Film Fund-amentals: Redoing the Reboot Before the Remake

Some people can’t stand the word “reboot.” For example, my wife has restricted the word’s usage to only its computer application (and even then in limited amounts). I only use it when I really want to annoy people. Then I go reboot crazy.

So obviously I would be happiest working in Hollywood. I could spend lots of time annoying people and all the reboot chatter would pass for profound business insight. It’s win-win.

Especially since the current list of productions slated for 2012/2013 is mostly sequels (many of which are actually redos of the original movie) and reboots of older films (though these days older simply means that they were made before 3D). And yes, these links are taking you to a web site called Movie Moron, a pretty cool name that totally sums it all up.

We already know that this speaks volumes about the current sorry state of Hollywood. They say they want fresh blood and new ideas but what they are really looking for is an updated version of Father Knows Best. The whole town is stuck in a time loop and it will probably take the Mayan Apocalypse to break the cycle.

It’s all a reminder of what Albert Einstein once said: “Insanity: doing the same thing over and over again and expecting different results.” This certainly applies to such titles on the current roster of reboots such as Fantastic Four: Reborn. The first film was an extremely modest success (released during a slow period and barely held its own against a noticeable lack of competition). The second one didn’t even make it that far. To be honest, neither of the modern films have the solid but fun “bad cinema” value of the cheap and cheesy 1994 version. The lesson to be learned: If it didn’t work the first couple of times, then there’s no reason to think that it is going to work now.

The other hot idea is to redo old classics. To be honest, this has been a standard Hollywood approach since before there were any old classics (for example, the three different versions of The Maltese Falcon churned out by Warner Brothers back in the 1930s). Sometimes this process works, as was the case with the recent production of True Grit. Mostly, it doesn’t. But some of the proposed redos are simply mind-boggling by any estimate. Take for example the new version of Cleopatra. The 1963 version was best known for its out-of-control budget (that nearly broke its own studio); oodles of cheap gossip as Elisabeth Taylor and Richard Burton carried on like crazy horn dogs; an excessively long running time best described once by a TV movie host as: “You don’t time this baby with a clock — you use a calender.”

So obviously producer Scott Rudin (who often knows what he is doing) has a really swell idea. Oh yeah, we need a new run-through of this turkey. Why, this is almost as good of an idea as the threatened redo of Scarface. Of course the original 1983 movie was a remake to begin with (though the 1932 flick was more of a parody) and it didn’t fare all that well when it first came out. But it has since earned a surprisingly strong place in pop culture. I realized that the first time in the late 1980s when I saw a drug dealer driving through town with a bumper sticker saying: “Tony Montana Lives.” Guess everybody needs a role model.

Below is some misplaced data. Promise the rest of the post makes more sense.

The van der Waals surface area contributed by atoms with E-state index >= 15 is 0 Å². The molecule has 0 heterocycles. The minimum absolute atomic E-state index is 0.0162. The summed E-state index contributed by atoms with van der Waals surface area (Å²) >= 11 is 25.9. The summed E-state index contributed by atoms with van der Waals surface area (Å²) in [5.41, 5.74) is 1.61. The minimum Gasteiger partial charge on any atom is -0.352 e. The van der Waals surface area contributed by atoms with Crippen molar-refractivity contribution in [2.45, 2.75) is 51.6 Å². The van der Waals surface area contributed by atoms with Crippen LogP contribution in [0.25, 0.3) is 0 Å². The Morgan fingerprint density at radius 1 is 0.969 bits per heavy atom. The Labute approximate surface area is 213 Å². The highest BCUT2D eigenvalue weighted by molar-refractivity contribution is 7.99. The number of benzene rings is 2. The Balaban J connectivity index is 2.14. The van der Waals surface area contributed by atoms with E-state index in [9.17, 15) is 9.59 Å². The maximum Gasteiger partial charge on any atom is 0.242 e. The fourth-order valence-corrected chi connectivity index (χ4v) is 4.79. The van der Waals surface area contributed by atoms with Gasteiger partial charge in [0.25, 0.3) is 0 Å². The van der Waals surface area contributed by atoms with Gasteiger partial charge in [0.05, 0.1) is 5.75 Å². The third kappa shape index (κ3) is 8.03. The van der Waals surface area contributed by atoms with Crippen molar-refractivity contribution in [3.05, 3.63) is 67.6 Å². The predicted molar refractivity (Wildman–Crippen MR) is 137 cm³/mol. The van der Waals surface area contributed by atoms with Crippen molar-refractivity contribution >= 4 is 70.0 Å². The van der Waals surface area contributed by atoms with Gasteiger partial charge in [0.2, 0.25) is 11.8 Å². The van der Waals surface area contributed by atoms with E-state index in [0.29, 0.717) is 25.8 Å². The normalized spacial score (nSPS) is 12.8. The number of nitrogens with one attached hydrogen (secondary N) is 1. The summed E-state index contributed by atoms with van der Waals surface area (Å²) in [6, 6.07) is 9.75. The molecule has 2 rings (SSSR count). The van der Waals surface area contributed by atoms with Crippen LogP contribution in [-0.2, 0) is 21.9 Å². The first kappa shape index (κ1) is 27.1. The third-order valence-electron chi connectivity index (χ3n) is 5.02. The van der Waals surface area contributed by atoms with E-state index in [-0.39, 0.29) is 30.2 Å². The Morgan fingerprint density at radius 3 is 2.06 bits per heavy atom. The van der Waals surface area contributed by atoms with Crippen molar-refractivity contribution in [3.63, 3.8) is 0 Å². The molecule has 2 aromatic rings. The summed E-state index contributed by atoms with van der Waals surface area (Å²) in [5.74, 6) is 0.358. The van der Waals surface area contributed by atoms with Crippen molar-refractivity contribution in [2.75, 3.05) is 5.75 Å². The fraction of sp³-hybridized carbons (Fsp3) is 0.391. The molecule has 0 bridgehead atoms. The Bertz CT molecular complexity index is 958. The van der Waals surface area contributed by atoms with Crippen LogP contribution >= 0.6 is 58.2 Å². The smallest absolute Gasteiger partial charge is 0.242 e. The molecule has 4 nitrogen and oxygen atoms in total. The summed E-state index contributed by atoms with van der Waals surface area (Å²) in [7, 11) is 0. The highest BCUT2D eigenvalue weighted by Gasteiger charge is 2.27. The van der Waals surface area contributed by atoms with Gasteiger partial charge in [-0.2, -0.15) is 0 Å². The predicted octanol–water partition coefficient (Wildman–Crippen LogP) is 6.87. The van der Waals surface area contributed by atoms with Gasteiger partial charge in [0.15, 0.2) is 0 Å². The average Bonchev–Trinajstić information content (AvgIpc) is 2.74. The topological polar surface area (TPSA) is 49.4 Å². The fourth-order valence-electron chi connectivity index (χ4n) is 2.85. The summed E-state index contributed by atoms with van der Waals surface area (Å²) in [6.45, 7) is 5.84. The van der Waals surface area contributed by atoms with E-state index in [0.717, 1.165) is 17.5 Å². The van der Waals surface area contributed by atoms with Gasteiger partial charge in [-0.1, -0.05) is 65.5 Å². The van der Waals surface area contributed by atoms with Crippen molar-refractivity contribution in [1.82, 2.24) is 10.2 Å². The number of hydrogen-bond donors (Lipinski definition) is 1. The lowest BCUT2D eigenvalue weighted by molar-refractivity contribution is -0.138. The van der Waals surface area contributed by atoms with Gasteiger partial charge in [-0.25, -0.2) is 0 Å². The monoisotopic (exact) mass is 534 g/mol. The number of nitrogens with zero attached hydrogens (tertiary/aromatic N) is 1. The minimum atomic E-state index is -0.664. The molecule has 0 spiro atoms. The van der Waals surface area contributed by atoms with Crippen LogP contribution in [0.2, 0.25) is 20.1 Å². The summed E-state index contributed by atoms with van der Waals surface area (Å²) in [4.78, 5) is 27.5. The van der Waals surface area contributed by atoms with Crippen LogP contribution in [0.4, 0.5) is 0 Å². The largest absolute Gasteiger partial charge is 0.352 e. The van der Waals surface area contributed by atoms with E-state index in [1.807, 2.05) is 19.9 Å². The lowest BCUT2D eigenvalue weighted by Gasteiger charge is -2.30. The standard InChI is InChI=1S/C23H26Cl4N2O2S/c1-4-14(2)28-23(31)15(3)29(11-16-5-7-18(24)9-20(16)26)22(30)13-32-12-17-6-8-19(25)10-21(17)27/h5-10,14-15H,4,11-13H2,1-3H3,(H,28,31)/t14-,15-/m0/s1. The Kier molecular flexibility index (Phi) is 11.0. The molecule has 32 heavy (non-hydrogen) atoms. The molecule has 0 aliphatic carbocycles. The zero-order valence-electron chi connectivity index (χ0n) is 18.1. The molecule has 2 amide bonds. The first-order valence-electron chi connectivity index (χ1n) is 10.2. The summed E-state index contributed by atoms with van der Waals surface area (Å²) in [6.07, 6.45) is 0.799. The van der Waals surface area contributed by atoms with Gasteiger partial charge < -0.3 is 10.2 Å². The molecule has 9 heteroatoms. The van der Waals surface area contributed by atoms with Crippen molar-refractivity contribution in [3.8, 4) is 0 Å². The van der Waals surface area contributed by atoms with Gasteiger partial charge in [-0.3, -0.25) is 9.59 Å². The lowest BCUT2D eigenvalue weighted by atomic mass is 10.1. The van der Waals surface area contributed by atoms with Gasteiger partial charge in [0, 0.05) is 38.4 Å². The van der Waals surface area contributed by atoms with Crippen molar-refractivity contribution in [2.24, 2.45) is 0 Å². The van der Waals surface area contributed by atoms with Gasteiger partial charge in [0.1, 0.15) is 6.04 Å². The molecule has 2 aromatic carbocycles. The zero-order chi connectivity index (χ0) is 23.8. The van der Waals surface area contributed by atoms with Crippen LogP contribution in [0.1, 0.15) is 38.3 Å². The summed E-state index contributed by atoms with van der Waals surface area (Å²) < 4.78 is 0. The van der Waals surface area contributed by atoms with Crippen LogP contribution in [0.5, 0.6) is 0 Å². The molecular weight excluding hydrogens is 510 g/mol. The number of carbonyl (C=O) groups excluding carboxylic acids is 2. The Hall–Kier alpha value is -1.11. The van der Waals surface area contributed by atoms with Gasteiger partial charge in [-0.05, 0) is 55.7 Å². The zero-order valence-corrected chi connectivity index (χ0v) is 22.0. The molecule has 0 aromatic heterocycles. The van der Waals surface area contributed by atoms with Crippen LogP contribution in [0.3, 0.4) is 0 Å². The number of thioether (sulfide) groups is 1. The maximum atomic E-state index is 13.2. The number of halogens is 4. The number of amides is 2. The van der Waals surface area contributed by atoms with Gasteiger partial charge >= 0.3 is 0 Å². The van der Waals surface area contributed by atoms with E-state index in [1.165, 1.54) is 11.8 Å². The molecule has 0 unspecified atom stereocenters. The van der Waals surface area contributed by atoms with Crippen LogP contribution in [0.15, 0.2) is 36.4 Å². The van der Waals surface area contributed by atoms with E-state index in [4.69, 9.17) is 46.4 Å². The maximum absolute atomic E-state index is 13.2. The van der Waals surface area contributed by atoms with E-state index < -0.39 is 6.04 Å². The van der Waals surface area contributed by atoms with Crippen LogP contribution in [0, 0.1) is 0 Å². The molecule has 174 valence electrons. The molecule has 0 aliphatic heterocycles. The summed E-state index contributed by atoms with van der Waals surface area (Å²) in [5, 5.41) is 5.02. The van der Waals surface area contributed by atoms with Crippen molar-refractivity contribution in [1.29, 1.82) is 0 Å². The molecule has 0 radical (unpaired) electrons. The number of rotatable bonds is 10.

The 1983 movie worked because of a near perfect combination of performance (Al Pacino at his rabid best), major levels of social ruptures in the 1980s that made the main characters both repulsive and half appealing, and a crazy operatic directorial style that is both gross and perversely fascinating (sort of like disco music rewritten by Verdi). It’s a rare mix and not likely to happen again. Same is true of such other threatened remakes as The Dirty Dozen and The Godfather. Movies are not like cooking. You cannot redo the same recipe twice.

This is even more so when the recipe is older than King Tut’s tomb. The only thing in favor of The Thin Man reboot is the curious box office allure of Johnny Depp. The original MGM mystery series was made so long ago that today’s youthful demographic market won’t have a clue. Also the old films had a special combination thanks to their time period (the Great Depression), the vigorous heyday of a particular genre (in this case, both mystery and screwball comedy), and solid teamwork (both cast — William Powell and Myrna Loy — and screenwriters — Albert Hackett and Francis Goodrich).

So far, The Thin Man remake only has Johnny Depp (and for all I know, he may intend to play both Nick and Nora — actually I could see him doing it but I’m not sure how many folks will pay to watch). TV is the main zone for old-style mysteries and the screwball comedy form vanished ages ago. There is simply no place for this film (with or without Depp). The makers would almost be advised to skip the old movies and instead go for the novel (the book by Dashiell Hammett was a surprisingly dark and very noirish reflection of the relationship between himself and Lillian Hellman).

Besides, I thought that adapting novels was passé in modern Hollywood. Anything is possible, but I suspect that the new production of The Great Gatsby will be the final nail in the coffin of literary adaption. The book by F. Scott Fitzgerald is famous for being less a novel and more of a dream, written in an illusionary manner that invokes poetry more than cinema. Because of this, the book is largely unfilmable. This has never stopped anyone from trying (five previous attempts have been made since the silent era) but the attempts have never worked.

The upside for the new Great Gatsby is Leonardo DiCaprio (who is curiously made up to look like Alan Ladd, who bombed in the role back in 1949). The downside is everything else.

Which brings us back to Albert Einstein. The man did a lot of work with the US government and military. He even taught at Princeton University. So the guy had a first-hand feel for insanity. I think he had a point.